Riptide Lounge Owner Expects to Get Bailout Loan from 'Dear Friend' Soon

By Alisa Hauser on February 6, 2013 3:32pm | Updated on February 6, 2013 5:37pm

 Marie's Riptide Lounge at 1745 W. Armitage Ave. opened in 1961.
Marie's Riptide Lounge at 1745 W. Armitage Ave. opened in 1961.
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DNAinfo/Alisa Hauser

BUCKTOWN — The deadline for putting offers on the table to solve the financial troubles plaguing the owner of an iconic Bucktown bar is Friday, a court-appointed special administrator told a judge Wednesday.

Attorney Peter Coorlas was appointed in late January by Cook County Circuit Judge Mary Ellen Coghlan to ensure that Tina Congenie, who was willed Marie's Riptide Lounge, pays a settlement of $120,000 due to deceased owner Marie Wuczynski's three heirs.

Coorlas plans to evaluate all written offers that his law office receives by the Feb. 8 deadline and told Coghlan it's "looking like there might be a resolution soon."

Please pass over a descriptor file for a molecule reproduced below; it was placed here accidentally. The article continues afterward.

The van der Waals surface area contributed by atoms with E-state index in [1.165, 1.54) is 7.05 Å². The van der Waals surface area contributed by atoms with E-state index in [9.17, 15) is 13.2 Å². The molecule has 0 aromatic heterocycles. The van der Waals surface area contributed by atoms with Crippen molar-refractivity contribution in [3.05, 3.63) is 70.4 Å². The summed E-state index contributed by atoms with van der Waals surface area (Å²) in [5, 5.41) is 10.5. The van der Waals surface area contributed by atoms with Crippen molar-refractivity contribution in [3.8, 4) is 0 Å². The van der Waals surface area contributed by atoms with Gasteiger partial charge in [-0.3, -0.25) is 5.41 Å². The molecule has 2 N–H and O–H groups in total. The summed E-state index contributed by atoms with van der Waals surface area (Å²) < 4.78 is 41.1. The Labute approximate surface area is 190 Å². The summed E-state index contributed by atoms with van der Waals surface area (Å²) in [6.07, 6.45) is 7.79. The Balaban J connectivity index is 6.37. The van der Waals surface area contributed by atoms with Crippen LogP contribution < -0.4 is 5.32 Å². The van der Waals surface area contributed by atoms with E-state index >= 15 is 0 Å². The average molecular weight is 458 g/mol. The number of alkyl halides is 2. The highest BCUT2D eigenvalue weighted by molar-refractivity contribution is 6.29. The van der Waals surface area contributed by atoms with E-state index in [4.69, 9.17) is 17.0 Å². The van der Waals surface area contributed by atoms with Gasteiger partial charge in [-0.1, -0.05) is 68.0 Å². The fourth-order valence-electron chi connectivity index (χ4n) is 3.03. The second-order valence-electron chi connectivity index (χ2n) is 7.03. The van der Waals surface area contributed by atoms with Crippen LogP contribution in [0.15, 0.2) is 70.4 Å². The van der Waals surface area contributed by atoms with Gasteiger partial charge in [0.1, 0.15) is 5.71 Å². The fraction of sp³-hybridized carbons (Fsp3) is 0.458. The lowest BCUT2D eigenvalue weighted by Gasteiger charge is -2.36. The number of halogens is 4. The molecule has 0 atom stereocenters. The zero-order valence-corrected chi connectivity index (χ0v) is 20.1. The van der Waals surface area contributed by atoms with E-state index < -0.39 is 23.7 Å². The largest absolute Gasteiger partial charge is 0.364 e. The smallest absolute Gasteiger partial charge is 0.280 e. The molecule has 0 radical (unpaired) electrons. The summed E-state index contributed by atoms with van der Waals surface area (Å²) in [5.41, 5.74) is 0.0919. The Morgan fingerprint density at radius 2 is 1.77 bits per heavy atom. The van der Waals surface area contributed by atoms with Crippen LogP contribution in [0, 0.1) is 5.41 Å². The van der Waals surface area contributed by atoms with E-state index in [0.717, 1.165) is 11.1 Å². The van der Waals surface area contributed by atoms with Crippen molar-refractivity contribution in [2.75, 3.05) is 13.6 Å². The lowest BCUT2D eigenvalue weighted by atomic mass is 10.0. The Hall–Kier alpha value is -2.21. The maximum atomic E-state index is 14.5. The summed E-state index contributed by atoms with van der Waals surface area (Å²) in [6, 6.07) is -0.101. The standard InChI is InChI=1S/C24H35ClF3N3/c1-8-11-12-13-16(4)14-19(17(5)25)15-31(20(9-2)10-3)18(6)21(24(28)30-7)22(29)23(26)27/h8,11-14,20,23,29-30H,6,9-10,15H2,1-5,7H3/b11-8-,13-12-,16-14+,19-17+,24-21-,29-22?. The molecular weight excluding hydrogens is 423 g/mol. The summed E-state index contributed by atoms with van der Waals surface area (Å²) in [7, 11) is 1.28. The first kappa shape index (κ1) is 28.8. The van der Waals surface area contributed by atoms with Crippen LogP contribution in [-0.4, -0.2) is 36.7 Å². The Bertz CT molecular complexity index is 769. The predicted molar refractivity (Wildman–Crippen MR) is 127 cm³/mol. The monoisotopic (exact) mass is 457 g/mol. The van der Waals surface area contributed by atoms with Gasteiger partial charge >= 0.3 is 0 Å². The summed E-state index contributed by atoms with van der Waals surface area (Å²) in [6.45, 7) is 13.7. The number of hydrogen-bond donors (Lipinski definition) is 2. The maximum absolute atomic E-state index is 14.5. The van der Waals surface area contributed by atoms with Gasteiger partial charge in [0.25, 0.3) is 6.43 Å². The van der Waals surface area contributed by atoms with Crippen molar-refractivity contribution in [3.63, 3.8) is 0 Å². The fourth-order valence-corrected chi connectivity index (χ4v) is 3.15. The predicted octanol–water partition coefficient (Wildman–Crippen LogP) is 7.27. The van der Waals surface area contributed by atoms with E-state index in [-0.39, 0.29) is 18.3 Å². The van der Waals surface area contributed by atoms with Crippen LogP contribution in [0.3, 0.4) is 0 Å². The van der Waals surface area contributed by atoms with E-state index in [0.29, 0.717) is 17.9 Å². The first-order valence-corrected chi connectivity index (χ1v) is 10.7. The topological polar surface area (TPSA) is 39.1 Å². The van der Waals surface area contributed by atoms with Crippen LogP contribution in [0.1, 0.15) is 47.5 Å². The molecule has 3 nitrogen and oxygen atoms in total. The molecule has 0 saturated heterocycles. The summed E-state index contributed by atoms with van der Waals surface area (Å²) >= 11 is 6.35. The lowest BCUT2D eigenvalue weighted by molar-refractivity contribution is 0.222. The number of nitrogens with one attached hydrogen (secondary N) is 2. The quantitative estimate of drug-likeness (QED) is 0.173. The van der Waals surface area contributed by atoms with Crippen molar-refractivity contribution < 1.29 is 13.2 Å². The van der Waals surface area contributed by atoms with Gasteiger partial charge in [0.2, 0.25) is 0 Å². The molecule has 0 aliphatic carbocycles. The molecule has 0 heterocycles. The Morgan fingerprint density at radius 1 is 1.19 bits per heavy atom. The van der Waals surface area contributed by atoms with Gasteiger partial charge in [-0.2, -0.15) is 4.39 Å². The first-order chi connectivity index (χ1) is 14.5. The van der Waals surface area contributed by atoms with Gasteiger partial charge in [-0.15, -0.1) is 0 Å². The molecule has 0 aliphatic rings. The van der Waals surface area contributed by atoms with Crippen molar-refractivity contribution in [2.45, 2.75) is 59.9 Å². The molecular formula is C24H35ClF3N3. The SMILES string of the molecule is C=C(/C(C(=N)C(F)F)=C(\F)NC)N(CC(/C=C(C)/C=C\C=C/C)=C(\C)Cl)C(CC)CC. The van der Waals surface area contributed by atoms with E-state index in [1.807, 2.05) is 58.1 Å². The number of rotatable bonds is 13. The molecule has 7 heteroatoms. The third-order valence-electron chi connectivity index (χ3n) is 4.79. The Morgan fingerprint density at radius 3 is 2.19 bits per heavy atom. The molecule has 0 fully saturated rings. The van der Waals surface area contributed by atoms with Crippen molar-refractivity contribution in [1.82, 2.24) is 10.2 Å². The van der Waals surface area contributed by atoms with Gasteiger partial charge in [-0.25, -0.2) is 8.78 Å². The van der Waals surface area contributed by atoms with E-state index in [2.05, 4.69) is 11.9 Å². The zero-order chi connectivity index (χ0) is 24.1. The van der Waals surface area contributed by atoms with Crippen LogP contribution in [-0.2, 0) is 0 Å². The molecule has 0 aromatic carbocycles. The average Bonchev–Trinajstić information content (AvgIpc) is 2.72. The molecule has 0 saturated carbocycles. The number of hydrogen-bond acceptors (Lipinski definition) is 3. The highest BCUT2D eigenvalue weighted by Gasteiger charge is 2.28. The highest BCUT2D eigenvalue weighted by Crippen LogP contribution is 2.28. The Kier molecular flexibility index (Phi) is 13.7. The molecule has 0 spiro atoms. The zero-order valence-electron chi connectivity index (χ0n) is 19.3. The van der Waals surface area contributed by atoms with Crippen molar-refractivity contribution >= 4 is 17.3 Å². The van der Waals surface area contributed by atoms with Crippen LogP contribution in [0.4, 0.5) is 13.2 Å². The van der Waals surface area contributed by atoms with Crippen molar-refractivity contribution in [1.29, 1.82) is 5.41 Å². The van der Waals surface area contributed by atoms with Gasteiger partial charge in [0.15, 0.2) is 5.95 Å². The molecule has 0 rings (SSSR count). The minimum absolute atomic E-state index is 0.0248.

Unable to comment on the specifics of the offers, Coorlas told DNAinfo.com Chicago after the hearing that the settlement has grown to $128,000 with interest and that he currently has three offers in writing.

One offer that Congenie said she's "almost 100 percent positive" will come through is from a private investor. Unable to divulge the amount of the loan or further details save for the fact her "dear friend" is male, 45 years old and comes from "a prominent Chicago family," Congenie said that the loan would enable her to pay off the heirs and continue running the bar without having to use the building as collateral.

When Congenie previously attempted to use the bar real estate at 1745 W. Armitage Ave. as collateral to obtain a bank loan to pay the Wuczynski's heirs, the action triggered a first right of refusal arrangement with Riptide's neighbors, Bulley & Andrews

Sean Mulroney, an attorney representing the business portion of Wuczynski's estate, confirmed that his client is "very close" to finalizing a loan and expects to be able to disclose the name of the investor soon.

The loan offer, once confirmed, would then be added to the pool of offers Coorlas will evaluate after the deadline.

Philip Bernstein, a lawyer representing the heirs, said "I think with Peter [Coorlas] overseeing everything, he will do what needs to be done and get something in the works to be paid in the next week or two hopefully."

Bernstein added, "but I've heard that before."

 

 

 

 

 

 

 

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